My son is 12 but is not "forced" to take things literally. Just more likely to miss other interpretations.

I think that both my AS and NT lads would see "will not read a chapter" as an opportunity for a bit of lawyering. ;)

Claiming to not understand is a bit cheeky though :)



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17 Feb 2009, 8:52 am

My son mimics quite a bit with his impressive memory. Sometimes his comments are out of contex and sometimes right on the mark. As he ages, he is more accurate and uses expressions/vocabulary I wouldn't even think to use.

btw, I don't understand what you're daughter was referring to when she said "...but it's fun" so I'm not sure how this confirmed that she was NOT AS.

If your daughter has been formally diagnosed with Aspergers, I would accept and move forward. If you are that doubtful, you should get another thorough evaluation to quell your doubt.

equinn



DW_a_mom
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17 Feb 2009, 2:14 pm

equinn wrote:
My son mimics quite a bit with his impressive memory. Sometimes his comments are out of contex and sometimes right on the mark. As he ages, he is more accurate and uses expressions/vocabulary I wouldn't even think to use.

btw, I don't understand what you're daughter was referring to when she said "...but it's fun" so I'm not sure how this confirmed that she was NOT AS.

If your daughter has been formally diagnosed with Aspergers, I would accept and move forward. If you are that doubtful, you should get another thorough evaluation to quell your doubt.

equinn


No, everyone pretty much agrees that she is not AS, and we have asked people to consider it, given the family history.

When my daughter said "it looks fun" she was saying that playing on precise wording looked like a fun game to her.

My son has had to be TAUGHT to deal with less precise language; she comes naturally to it, but sees being literal as a fun way to play with words - AND to get what she wants in certain situations. That is what I saw her as meaning.


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DW_a_mom
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17 Feb 2009, 2:15 pm

koadah wrote:
My son is 12 but is not "forced" to take things literally. Just more likely to miss other interpretations.

I think that both my AS and NT lads would see "will not read a chapter" as an opportunity for a bit of lawyering. ;)

Claiming to not understand is a bit cheeky though :)


Maybe "force" is a bit of a strong word, but the literal thing is very universally AS, based on what I've read on various forums.


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Yocritier
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18 Feb 2009, 9:43 pm

DW_a_mom, I'm not quite sure of your intentions in exclaiming that your daughter is NT.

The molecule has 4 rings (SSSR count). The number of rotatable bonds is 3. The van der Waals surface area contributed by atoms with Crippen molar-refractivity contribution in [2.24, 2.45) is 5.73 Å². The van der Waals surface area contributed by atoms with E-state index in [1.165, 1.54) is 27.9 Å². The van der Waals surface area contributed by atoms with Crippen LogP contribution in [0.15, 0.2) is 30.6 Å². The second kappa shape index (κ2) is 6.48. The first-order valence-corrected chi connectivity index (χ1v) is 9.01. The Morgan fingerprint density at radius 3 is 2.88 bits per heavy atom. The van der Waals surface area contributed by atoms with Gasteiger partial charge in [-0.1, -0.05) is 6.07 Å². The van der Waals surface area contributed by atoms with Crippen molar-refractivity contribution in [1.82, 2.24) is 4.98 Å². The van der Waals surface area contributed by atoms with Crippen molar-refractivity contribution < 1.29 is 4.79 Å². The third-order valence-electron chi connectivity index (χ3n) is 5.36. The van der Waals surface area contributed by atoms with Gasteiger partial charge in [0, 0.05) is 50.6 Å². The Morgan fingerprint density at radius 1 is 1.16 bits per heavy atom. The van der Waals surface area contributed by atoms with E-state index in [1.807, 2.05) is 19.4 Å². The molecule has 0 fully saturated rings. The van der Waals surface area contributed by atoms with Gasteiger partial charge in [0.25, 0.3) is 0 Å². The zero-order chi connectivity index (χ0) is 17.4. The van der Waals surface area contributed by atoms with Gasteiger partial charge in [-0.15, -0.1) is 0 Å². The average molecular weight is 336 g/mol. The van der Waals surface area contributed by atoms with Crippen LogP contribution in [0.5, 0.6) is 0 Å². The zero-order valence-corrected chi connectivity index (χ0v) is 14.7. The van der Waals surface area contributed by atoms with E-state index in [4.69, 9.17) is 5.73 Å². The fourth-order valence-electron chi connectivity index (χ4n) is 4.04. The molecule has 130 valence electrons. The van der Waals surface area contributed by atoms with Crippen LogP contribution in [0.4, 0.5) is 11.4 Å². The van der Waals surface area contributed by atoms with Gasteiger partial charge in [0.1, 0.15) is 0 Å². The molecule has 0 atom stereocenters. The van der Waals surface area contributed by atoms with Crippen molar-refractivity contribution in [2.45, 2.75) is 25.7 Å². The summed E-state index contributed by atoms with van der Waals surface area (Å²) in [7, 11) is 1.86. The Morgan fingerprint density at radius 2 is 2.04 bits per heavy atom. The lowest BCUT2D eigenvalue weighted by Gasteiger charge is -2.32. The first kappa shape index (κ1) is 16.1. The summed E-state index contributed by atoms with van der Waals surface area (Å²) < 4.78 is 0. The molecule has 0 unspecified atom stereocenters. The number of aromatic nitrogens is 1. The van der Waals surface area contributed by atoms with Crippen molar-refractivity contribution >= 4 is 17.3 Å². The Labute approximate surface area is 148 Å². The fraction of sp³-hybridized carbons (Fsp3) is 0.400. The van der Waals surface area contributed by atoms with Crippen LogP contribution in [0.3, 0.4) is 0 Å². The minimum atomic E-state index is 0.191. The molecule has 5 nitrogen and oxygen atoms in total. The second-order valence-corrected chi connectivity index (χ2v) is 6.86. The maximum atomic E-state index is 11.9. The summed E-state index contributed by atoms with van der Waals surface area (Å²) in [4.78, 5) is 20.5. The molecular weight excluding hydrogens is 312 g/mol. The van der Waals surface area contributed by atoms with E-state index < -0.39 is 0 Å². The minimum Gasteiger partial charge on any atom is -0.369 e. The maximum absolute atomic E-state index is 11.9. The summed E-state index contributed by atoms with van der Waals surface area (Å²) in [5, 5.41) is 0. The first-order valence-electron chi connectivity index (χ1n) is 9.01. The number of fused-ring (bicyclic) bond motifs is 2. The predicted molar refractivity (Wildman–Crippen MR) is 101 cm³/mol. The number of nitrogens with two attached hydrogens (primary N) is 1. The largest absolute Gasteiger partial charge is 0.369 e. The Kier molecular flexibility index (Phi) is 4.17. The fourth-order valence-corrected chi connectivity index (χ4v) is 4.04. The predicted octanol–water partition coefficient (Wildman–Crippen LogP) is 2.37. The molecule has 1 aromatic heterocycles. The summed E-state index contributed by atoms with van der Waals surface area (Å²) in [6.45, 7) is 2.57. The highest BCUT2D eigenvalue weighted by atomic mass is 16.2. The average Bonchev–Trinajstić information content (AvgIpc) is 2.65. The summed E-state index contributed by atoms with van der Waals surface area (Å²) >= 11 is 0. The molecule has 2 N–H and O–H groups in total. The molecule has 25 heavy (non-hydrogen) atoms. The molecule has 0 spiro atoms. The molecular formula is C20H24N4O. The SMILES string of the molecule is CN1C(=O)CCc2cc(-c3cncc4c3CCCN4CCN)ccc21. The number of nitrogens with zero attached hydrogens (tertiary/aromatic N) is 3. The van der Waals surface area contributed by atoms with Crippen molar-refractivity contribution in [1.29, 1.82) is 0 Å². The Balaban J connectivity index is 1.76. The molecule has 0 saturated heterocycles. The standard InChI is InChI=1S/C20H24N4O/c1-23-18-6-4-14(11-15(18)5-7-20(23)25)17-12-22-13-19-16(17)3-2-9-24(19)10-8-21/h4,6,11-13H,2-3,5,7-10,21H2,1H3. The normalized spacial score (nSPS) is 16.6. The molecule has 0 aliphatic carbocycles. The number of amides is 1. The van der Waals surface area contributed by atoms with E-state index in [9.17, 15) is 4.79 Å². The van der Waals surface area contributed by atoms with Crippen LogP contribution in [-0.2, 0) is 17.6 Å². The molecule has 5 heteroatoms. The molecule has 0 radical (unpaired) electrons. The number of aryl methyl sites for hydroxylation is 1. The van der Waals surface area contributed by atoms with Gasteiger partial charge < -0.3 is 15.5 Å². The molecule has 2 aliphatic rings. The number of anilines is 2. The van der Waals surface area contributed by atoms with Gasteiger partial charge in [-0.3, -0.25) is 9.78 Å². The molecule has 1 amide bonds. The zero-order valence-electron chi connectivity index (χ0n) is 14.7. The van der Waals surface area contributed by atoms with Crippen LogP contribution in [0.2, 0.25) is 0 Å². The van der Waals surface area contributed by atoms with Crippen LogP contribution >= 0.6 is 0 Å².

However, I will stand up and say if I could choose between AS and NT child, I would choose NT everytime.

Congrats with your daughter.



DW_a_mom
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19 Feb 2009, 12:04 am

Yocritier wrote:
DW_a_mom, I'm not quite sure of your intentions in exclaiming that your daughter is NT.

However, I will stand up and say if I could choose between AS and NT child, I would choose NT everytime.

Congrats with your daughter.


To me, it was just a funny moment. I am proud of both my children and that is unaffected by if they are NT or AS; I just thought it was funny.


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Yocritier
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19 Feb 2009, 4:19 am

That's good to hear. Congrats again.



serenity
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20 Feb 2009, 9:52 am

DW_a_mom wrote:
She's 8 and will be GATE tested later this year.

The hard thing with her is that she is incredibly sensitive, and can flip into thinking her life is the worst ever and that no one cares about her in a miniscule second. AND she is socially aware enough to be very successful at getting what she wants, when she wants it. At least last night she was in a good mood so that I could challange her on it without her getting upset. She was, actually, rather proud of herself because she did con that extra reading from me. So there I was stuck trying to strike this wierd balance of letting her be proud because it is a useful skill while letting her know that I don't want her doing it to US.


Your daughter sounds very much like my 10 yo daughter. The moodswings really bother me, and I have such a hard time figuring out why she's so upset, and what to do about it. I also am always watching out for signs of ASD, since both of her brothers have been diagnosed. I know that she's NT. She's very socially intuitive, even beyond what I can grasp. I had to read your first post like 10 times before I could grasp what you were talking about. My daughter would've not only conned me in that situation, but i would've been oblivious to it! She's even admitted as to such. My husband has stepped in on occasion, because he said she was so obviously lying to me to get her way.